I attended the six day Training Trainers Course with 16 other colleagues from all over India and one from Nepal . It was held from the 10 th to the 15 th of January 2005 in the congenial atmosphere of the Auditorium Conference Hall Area at the Tata Memorial Hospital (TMH), Mumbai.
The course was initiated by Pallium India , a non-governmental organization; but the bulk of the organization (including finding funds) was provided by Dr Maryann Muckaden and her team from TMH. The faculty included Dr Robert Twycross from Oxford , Dr Ramnarayan and Dr Sudhakar Nayak, two medical educationists from Manipal, Dr Reena George from Vellore , Dr Maryann Muckaden and Dr Gayatri Palat and Dr M.R.Rajagopal from Kochi .
At the outset, the objective of the training course was made clear – to make us more effective teachers. Dr. Sudhakar Nayak explained the need to be effective not only in our professional but also in our personal lives. Growing only in part is akin to developing cancer.
To be effective we should (a) understand needs (of patients / students), (b) possess communication skills and (c) find out if those taught have understood. Teaching is effective only if it leads to effective learning.
Three things that will help us all to be effective are knowledge, skills and attitudes, which is the harmony of the head, hands and heart. We should create an atmosphere of love and trust, develop empathetic listening and facilitate change of behaviour (including one’s own). It is better to describe someone’s behaviour rather than be judgmental. It is also important to silence the ever active mind every now and then, as it is in the gaps of silence that we find ‘Muktha’ or liberation. This ultimately leads to everlasting happiness and helps us become more effective in our multiple roles in life.
Dr. Ram Narayan next described how an effective lecture should be given. Students’ silence does not always mean they have understood everything. Giving too much information is hard to digest. One must “uncover” the salient aspects, reinforce important points, be creative and carefully prepare so that we profess and not confess, give take home messages and references. He also explained how visual aids should only facilitate our teaching and not hinder our presentation. The sessions on how speeches such as welcome address, master of ceremonies and vote of thanks should be given were very useful for public speaking.
Dr. Reena and Dr Gayatri next taught us how we can effectively teach communication by using some simple exercises. Importance of ground rules for Role Play was explained. A practical exercise reinforced the importance and also helped to understand how to be a good facilitator. Dr. Reena also discussed how a student could learn from the teacher through modeling, mentoring and reflecting. The role plays done by faculty and the participants made the learning process easy.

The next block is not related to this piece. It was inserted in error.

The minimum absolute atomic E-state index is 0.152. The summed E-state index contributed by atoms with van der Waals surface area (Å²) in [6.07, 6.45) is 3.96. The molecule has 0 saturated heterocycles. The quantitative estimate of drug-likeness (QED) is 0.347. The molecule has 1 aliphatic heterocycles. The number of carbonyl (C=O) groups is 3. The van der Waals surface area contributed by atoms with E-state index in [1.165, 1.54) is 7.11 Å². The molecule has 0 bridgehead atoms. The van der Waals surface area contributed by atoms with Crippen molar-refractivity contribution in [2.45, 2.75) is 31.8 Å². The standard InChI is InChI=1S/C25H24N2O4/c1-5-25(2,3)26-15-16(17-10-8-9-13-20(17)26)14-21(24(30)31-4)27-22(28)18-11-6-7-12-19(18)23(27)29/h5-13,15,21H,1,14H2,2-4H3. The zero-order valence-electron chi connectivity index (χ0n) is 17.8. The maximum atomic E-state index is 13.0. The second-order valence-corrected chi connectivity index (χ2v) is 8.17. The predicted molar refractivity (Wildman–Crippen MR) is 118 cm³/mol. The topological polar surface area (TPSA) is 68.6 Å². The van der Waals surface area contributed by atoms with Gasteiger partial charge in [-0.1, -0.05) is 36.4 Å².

Dr. Rajagopal explained how to conduct small group work effectively. Proper planning, appropriate environment, self-introduction, ground rules, ice-breakers, negotiating agenda and defining objectives will facilitate this. He brought out the important duties of a group leader and how the latter should facilitate when handling different types of people in the group. He conducted the ‘gold fish bowl’ exercise to bring out the important features of a group discussion.
Dr. Rajagopal suggested including ‘Pharmaco-economics’ in our teaching sessions. The session on journal club was food for thought. He said that all conclusions by authors of papers in journals may not be correct and so we need to evaluate the methods and results before embarking on testing them on patients.
Dr. Gayatri gave a talk on controversies over Coxibs.. This talk was given more with the idea of suggesting to us to include such thought provoking topics of current interest in our future teachings.
Dr. Robert Twycross taught us how effective teaching should be Informative, Interactive and ‘Infectious’ (infect with enthusiasm). He said the aim of teaching is to improve clinical practice. A good session should be tailored to the audience and not be the same every time. He also presented ‘What’s new in Therapeutics’ and discussed a questionnaire, which was circulated to us previously.
He explained the various points in making a presentation legible, simple and correct. He made us chart out a programme for conducting a two day seminar or CME incorporating all that had been taught to plan in the correct manner, like target audience, objectives, topics with details, time table and take home messages.
Altogether, the Training Course was very useful and stimulating to both our heads and hearts. Education in palliative care has progressed and is spreading in a large way in our country too. All of us who had attended the Course have had some experience in Palliative Care in the clinical and teaching fields. But we realised that we had reached a point where we felt an acute need to improve our teaching methods and skills. This course turned out to be the answer to our questioning minds.
There is certainly a need for such courses on a regular basis now in our country to enable the trained to teach better and keep up a momentum of spreading education far and wide ultimately benefiting the needy.
Dr. Mallika Tiruvadanan is the organizing secretary of Indian Association for Palliative Care’s conference February, 2006